You may prefer instead to preserve a healthy lawn through the drought.  And with a few simple steps you can do that.  Keep your lawn strong and healthy by fertilizing it.  Even as summer begins to heat up you can apply a light dose of lower nitrogen fertilizer just before rain is expected or before watering your lawn.  Your grass will be much better prepared for heat and drought because it is strong and healthy.

Also start raising your lawn mower blade as the summer heats up.  Even without extreme conditions you should be raising the blade 2 or 3 times in stages through the summer. The longer grass (you should be mowing it to 3” long in the heat of summer) accomplishes several things.  It shades the soil, keeping it moist and cool longer.  Longer grass blades are also holding more water that can be used to survive until the next rain (much like a young plant or seedling can’t survive in heat, as the plant gets larger it is stronger and has more water available).  And it allows you to continue a more regular mowing schedule without having to whack down a big chunk of the grass blades after the heat passes, which really stresses the lawn.  During extreme heat and drought the lawn will be stressed and will not be growing as quickly so you will be able to longer between mowings.  But if you let it get long just for a dry period and then mow off more than half the grass blades, you will wind up with a stressed lawn anyway and gain little. 

Last but certainly not least, water your lawn.  But do it smart so you are not wasting water and money.  Start by giving “hot spots” a good soak.  These are the areas that get sun all day, along hot blacktop, slopes, and western and southern exposures.  A light sprinkling will not help and may hurt.  Get the water deep enough for the roots to use, they are much more efficient at taking up the water than the top growth is.  An hour of steady sprinkling should penetrate the soil as much as 3-6”.  Water early in the day so the sun and heat don’t evaporate the water before it even soaks in, and water evaporation from the plants in extreme heat will cause wilt or burn.  Night watering is not normally advised because your plants stay wet until the sun comes out, inviting mildew, disease, and pests.  But, well, most of us have to go to work in the morning!  We don’t have much choice but to water in the evening, and that is still better than watering in the heat of the day.  During a drought and extreme heat the plants will usually dry out quickly unless humidity is also very high.  Try to water shaded areas right after work and move to sun exposed areas as sundown approaches since they will be hot and the grass will dry more quickly.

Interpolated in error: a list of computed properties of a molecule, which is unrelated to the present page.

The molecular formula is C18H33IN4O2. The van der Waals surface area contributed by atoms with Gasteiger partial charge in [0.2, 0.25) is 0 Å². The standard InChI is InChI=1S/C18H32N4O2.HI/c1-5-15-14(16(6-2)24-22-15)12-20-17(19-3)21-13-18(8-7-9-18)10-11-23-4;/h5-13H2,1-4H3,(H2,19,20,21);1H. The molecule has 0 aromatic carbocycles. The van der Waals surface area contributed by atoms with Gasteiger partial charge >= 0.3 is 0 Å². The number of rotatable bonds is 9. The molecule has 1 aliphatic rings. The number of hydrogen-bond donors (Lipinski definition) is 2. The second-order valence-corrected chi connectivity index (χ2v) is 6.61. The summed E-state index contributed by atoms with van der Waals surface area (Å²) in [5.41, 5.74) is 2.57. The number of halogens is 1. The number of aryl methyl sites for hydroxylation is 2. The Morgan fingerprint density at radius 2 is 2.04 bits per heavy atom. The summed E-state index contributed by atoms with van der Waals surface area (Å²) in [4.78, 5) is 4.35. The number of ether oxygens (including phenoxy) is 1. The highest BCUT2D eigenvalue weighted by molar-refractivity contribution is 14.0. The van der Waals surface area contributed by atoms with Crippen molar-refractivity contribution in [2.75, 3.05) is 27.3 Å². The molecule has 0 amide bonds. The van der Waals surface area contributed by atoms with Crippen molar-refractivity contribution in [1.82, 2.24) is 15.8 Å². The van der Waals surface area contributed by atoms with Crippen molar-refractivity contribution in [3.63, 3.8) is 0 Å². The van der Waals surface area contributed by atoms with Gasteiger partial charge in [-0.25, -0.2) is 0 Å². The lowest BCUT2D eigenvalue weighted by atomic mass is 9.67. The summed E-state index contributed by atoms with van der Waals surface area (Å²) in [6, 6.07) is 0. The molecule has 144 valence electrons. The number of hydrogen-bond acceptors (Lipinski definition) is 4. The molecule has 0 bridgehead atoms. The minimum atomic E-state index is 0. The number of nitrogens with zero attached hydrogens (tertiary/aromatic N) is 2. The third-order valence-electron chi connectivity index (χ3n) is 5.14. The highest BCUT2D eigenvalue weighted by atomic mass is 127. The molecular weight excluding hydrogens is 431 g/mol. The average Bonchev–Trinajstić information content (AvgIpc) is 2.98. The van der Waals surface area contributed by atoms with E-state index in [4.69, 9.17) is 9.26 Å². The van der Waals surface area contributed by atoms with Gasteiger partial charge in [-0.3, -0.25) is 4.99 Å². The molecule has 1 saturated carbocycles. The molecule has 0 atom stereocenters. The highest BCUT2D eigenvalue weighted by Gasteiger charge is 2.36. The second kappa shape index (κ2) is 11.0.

Due to watering restrictions, you may have no choice but to let your lawn go dormant.  Once there is relief with rain or lifting of watering restrictions, you may be anxious to perform all the late summer and fall chores that normally refresh your lawn.  But the grass is extremely stressed, and spraying for weeds, aerating, power raking and even fertilizing will damage a severely stressed lawn. First, water at least an inch per week until the grass is refreshed, green and growing.  Second, fertilize with a low dose of nitrogen just before rain is expected or before sprinkling.  You can either purchase a low nitrogen fertilizer or apply at half the recommended rate.  As soon as your lawn looks green and healthy it is safe to apply weed control, but don’t overdo it!  Mixed at high ratios or applied at a heavy rate, weed control chemicals can burn your grass even when it is healthy.  Aeration can also be performed once the grass is green, growing and healthy.  Power raking (de-thatching) is better left for spring under any conditions, but many people prefer to perform power raking in fall.  Done early enough on a healthy lawn, damaged turf crowns will have time to heal before winter.

Caring for shrubs and trees in extreme heat

Like everything else, a strong and healthy bush or tree will get through extreme heat and drought best.  Make sure they have been regularly watered deeply and fertilized in the spring. Mulch should be applied at least three inches thick and extend at least 3-5” beyond the drip line.  The mulch should not come in contact with the trunk. Use a coarse mulch that will allow water to pass through easily but shades the soil.  Don’t prune just before summer heat sets in as new growth is most susceptible to the effects of drought and heat.